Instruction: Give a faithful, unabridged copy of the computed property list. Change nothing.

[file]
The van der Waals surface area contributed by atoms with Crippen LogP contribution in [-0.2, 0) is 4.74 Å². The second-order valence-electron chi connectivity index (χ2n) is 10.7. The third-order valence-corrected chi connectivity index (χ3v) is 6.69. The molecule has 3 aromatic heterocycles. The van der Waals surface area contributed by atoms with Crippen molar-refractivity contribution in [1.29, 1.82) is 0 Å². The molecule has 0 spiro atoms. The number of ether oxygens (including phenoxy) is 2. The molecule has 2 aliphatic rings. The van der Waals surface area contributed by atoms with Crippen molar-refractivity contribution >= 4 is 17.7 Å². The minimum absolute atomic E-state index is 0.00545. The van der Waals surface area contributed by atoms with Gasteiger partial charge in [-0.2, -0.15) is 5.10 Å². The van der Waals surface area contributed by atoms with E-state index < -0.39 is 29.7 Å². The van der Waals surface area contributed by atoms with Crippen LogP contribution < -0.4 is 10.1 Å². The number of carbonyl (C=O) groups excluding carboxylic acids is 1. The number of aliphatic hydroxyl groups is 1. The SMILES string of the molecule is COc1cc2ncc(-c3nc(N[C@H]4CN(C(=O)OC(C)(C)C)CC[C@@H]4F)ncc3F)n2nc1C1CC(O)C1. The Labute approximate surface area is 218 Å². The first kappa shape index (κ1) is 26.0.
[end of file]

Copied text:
The van der Waals surface area contributed by atoms with Crippen LogP contribution in [-0.2, 0) is 4.74 Å². The second-order valence-electron chi connectivity index (χ2n) is 10.7. The third-order valence-corrected chi connectivity index (χ3v) is 6.69. The molecule has 3 aromatic heterocycles. The van der Waals surface area contributed by atoms with Crippen molar-refractivity contribution in [1.29, 1.82) is 0 Å². The molecule has 0 spiro atoms. The number of ether oxygens (including phenoxy) is 2. The molecule has 2 aliphatic rings. The van der Waals surface area contributed by atoms with Crippen molar-refractivity contribution >= 4 is 17.7 Å². The minimum absolute atomic E-state index is 0.00545. The van der Waals surface area contributed by atoms with Gasteiger partial charge in [-0.2, -0.15) is 5.10 Å². The van der Waals surface area contributed by atoms with E-state index < -0.39 is 29.7 Å². The van der Waals surface area contributed by atoms with Crippen LogP contribution < -0.4 is 10.1 Å². The number of carbonyl (C=O) groups excluding carboxylic acids is 1. The number of aliphatic hydroxyl groups is 1. The SMILES string of the molecule is COc1cc2ncc(-c3nc(N[C@H]4CN(C(=O)OC(C)(C)C)CC[C@@H]4F)ncc3F)n2nc1C1CC(O)C1. The Labute approximate surface area is 218 Å². The first kappa shape index (κ1) is 26.0.